Comedians used to make fun of the junk-food loving former president, Bill Clinton. There were many jokes about Bubba and barbecue and Saturday Night Live even made a short skit where Clinton was portrayed as eating strangers’ French fries at a McDonald’s. However, when Clinton announced on CNN that he was becoming a vegan in 2010, the jokes started to die down, and now, it’s become quite apparent how dedicated he really has become to improving his health.
“The short answer is, I went on essentially a plant-based diet,” Clinton said. “I live on beans, legumes, vegetables, fruit. I drink a protein supplement every morning. No dairy. It changed my whole metabolism and I lost 24 pounds, and I got back basically to what I weighed in high school.”
Those are some pretty awesome results, if you ask me.
Now, Clinton is taking on a new role: Blurber-in-Chief. He has been writing blurbs for several health and diet books that he has read and endorses; so far, he has endorsed seven books. One of these books is Eddie Shapes Up, a children’s book that was written by Ed Koch, former New York City mayor.
“I’m delighted to see books like Eddie Shapes Up encouraging children to embrace wellness at an early age,” Clinton said. “After undergoing two heart surgeries, I knew I would have to change my lifestyle in order to stay well. The rewards of good health have made it all worthwhile. I only wish I had started on this adventure as a young man.”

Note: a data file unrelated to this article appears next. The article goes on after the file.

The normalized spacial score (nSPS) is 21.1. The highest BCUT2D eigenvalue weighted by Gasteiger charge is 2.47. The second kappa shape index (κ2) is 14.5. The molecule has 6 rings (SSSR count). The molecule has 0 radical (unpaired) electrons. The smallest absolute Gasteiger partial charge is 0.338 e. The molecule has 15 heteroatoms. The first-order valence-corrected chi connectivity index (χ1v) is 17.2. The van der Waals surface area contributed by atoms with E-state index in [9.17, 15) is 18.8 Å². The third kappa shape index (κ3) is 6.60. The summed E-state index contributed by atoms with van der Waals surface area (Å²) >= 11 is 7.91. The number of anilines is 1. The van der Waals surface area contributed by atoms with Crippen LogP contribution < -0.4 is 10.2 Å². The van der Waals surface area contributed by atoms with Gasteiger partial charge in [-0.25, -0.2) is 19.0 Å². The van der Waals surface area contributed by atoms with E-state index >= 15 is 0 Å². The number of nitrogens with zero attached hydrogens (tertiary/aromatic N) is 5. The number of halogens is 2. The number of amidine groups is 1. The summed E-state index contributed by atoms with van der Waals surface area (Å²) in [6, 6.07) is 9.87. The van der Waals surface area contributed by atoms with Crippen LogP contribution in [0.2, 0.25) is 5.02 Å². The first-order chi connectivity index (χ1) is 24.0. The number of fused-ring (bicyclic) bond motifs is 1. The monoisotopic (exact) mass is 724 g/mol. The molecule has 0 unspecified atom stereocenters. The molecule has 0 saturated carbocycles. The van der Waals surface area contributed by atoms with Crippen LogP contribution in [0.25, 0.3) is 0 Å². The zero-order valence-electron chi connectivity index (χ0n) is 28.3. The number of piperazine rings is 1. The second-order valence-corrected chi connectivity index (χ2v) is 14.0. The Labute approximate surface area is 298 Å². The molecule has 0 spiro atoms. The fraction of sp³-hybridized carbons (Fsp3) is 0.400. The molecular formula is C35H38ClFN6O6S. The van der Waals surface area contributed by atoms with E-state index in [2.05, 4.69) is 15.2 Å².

Clinton has also endorsed a weight-loss book Think and Grow Thin, by weight-loss coach Charles D’Angelo. Clinton and D’Angelo have never worked together, but the coach has worked with several of Clinton’s friends and they have met.
“His passion for service has served as a compass and inspiration to me countless times over,” said D’Angelo about Clinton. “I just had to meet him. I was privileged with an opportunity to personally share with President Clinton my painful story of being an overweight child and teen, being bullied, ridiculed and ready to give up on life.”
Not everyone who receives an endorsement from Clinton has actually met him. Dr. Caldwell Esselstyn Jr., one of the first people to be recognized for his part in a movement to help prevent and reverse heart disease, is one of these people.
“I’ve never spoken with the man,” said Esselstyn. “I’ve never looked him in the eye; he’s never shaken my hand. But through a friend, he obtained a copy of the book, he obviously has devoured it, and hopefully he has applied what we have indicated in the book is the appropriate way to arrest and reverse this disease.”
We wish Clinton continued to success on his healthy journey in 2012.